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Review: Motorola Moto X

02 August 2013, 12:02

New York - With Google as its new owner, Motorola is introducing the Moto X, a phone notable for innovations in manufacturing, as part of an attempt to regain its stature.

Yes, there's plenty the Moto X offers in terms of software, including the ability to get directions, seek trivia answers or set the alarm without ever touching the phone. There's good hardware, too, including a body that's nearly as slim as the iPhone 5, but with the larger, 12cm screen that is comparable to those found in rival Android phones.

But what's really special about the Moto X has nothing to do with making calls, checking Facebook or holding it in your hands. Rather, it breaks from the pack by allowing for a lot of customisation. You can choose everything from the colour of the power button to a personalised message on the back cover.

To make those special orders possible, Motorola is assembling the Moto X in Texas, making it the first smartphone to be put together in the US Motorola promises to ship custom designs within four days, faster than it would be able to if the company had chosen to make the Moto X halfway around the world in Asia, as other phones typically are.

(Phones for overseas markets will be made overseas.)

Voice feature

Meanwhile, the Moto X advances hands-free phone use. Although hands-free options are available elsewhere to make a call or send a text, Moto X opens the door to the entire web.

It relies on Google Now, the virtual assistant that retrieves information when you speak into the phone. Normally, you press something to activate Google Now. With Moto X, you simply say, "Okay, Google Now."

That command is specific to your voice. I asked three colleagues to speak "Okay, Google Now" into a phone I trained by repeating the phrase three times. The phone ignored my colleagues, but responded to me instantly once I spoke from the same distance.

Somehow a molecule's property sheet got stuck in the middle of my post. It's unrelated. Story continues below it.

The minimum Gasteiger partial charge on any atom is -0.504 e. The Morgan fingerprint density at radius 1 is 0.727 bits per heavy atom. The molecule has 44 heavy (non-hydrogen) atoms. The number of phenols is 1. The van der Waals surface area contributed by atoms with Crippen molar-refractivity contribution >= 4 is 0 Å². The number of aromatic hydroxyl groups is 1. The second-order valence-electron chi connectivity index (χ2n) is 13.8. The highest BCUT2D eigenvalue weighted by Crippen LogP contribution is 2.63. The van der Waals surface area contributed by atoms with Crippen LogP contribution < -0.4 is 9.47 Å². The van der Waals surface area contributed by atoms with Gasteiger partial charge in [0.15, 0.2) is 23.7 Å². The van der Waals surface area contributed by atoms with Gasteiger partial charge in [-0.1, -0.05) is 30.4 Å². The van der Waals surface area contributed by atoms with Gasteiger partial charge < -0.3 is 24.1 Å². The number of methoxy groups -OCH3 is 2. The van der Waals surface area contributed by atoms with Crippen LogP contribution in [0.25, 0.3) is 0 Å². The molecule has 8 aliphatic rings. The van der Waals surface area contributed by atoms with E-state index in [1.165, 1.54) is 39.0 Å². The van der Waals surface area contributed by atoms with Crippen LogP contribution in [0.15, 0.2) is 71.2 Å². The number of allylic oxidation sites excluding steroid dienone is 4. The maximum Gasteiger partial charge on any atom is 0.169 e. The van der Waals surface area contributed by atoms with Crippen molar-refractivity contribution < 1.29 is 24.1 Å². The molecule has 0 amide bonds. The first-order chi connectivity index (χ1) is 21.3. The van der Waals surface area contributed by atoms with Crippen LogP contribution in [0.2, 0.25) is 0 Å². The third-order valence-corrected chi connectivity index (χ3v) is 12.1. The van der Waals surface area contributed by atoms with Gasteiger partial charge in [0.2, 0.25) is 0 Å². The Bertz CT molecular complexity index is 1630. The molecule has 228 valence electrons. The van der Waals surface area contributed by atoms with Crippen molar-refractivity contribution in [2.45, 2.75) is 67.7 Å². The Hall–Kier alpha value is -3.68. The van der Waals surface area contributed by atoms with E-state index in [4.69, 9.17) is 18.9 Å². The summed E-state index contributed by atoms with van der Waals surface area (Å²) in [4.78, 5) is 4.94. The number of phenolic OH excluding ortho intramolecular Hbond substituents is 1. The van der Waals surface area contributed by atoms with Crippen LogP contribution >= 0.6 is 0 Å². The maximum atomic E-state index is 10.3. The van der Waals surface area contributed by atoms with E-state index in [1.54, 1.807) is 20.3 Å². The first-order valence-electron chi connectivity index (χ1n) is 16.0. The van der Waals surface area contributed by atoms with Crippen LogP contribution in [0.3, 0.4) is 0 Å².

Even in a quiet room, Google Now made a lot of mistakes responding to requests to call specific people. When I asked Google Now to "call Bob", it offered me "Emily", ''Dave" and "Super" - for the superintendent of my apartment building, who's not named Bob.

I can see this feature being useful to motorists, but it's imperfect. And if you protect your phone with a PIN code, you'll need to type it in to unlock the phone, except to make a call. Motorola says it tried voice recognition for passwords, but couldn't get it to work properly.

There are two things that will work without entering your PIN: You can get a peek at text messages and other notifications by pressing the centre of the screen for a second.

If you want to respond or see more, then you'll need the PIN. You can also access your camera by twisting the phone like opening a doorknob. You can browse through shots you have just taken, but you'll need the PIN for older ones.


Speaking of the camera, Motorola did a good job of keeping it simple. With Samsung's Galaxy S4 and HTC's One, I've often hit the wrong buttons for gimmicky features I don't want. With the Moto X, you have to swipe the screen from the left to access the settings. That way, the buttons aren't there to hit accidently.

To access your gallery of photos, you swipe from the right. Again, you won't be getting old images accidently and miss the chance to snap a new one.

The camera also lacks a shutter button. Instead, you tap anywhere on the screen to take a photo. Keep pressing on the screen, and the camera will take a series of shots in succession.

Held like a skyscraper, the phone is narrower than most leading Android phones. The edges are curved, but the middle is thickened more than the typical phone. That actually fits nicely in my hands, as the palm isn't flat when in a grip position. It's not heavy either, at 130g.

Although Motorola has released other phones since Google bought the company in May 2012, the Moto X is the first to be designed under Google. It's an impressive offering that could make Motorola a contender in phones again.

- AP


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